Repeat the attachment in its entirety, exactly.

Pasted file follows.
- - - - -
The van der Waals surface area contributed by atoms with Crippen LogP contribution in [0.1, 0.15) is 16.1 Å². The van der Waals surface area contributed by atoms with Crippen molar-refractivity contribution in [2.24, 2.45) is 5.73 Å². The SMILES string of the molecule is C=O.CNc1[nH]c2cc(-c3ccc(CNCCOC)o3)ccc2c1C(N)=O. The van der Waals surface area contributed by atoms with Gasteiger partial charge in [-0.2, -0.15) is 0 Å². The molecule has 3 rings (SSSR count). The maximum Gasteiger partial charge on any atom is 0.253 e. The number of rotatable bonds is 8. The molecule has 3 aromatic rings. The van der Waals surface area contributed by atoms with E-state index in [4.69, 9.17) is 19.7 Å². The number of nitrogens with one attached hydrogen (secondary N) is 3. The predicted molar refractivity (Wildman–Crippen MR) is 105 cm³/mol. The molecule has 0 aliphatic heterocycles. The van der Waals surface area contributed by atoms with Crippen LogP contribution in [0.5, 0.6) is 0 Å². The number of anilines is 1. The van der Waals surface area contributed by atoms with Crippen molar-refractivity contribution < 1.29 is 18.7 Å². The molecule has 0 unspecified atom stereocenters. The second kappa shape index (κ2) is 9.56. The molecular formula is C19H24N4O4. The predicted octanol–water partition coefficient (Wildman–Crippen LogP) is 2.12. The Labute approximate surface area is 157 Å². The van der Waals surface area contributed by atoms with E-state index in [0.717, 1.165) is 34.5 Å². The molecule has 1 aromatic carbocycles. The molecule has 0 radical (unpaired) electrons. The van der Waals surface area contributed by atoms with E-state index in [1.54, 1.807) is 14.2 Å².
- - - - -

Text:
The van der Waals surface area contributed by atoms with Crippen LogP contribution in [0.1, 0.15) is 16.1 Å². The van der Waals surface area contributed by atoms with Crippen molar-refractivity contribution in [2.24, 2.45) is 5.73 Å². The SMILES string of the molecule is C=O.CNc1[nH]c2cc(-c3ccc(CNCCOC)o3)ccc2c1C(N)=O. The van der Waals surface area contributed by atoms with Gasteiger partial charge in [-0.2, -0.15) is 0 Å². The molecule has 3 rings (SSSR count). The maximum Gasteiger partial charge on any atom is 0.253 e. The number of rotatable bonds is 8. The molecule has 3 aromatic rings. The van der Waals surface area contributed by atoms with E-state index in [4.69, 9.17) is 19.7 Å². The number of nitrogens with one attached hydrogen (secondary N) is 3. The predicted molar refractivity (Wildman–Crippen MR) is 105 cm³/mol. The molecule has 0 aliphatic heterocycles. The van der Waals surface area contributed by atoms with Crippen LogP contribution in [0.5, 0.6) is 0 Å². The number of anilines is 1. The van der Waals surface area contributed by atoms with Crippen molar-refractivity contribution < 1.29 is 18.7 Å². The molecule has 0 unspecified atom stereocenters. The second kappa shape index (κ2) is 9.56. The molecular formula is C19H24N4O4. The predicted octanol–water partition coefficient (Wildman–Crippen LogP) is 2.12. The Labute approximate surface area is 157 Å². The van der Waals surface area contributed by atoms with E-state index in [0.717, 1.165) is 34.5 Å². The molecule has 1 aromatic carbocycles. The molecule has 0 radical (unpaired) electrons. The van der Waals surface area contributed by atoms with E-state index in [1.54, 1.807) is 14.2 Å².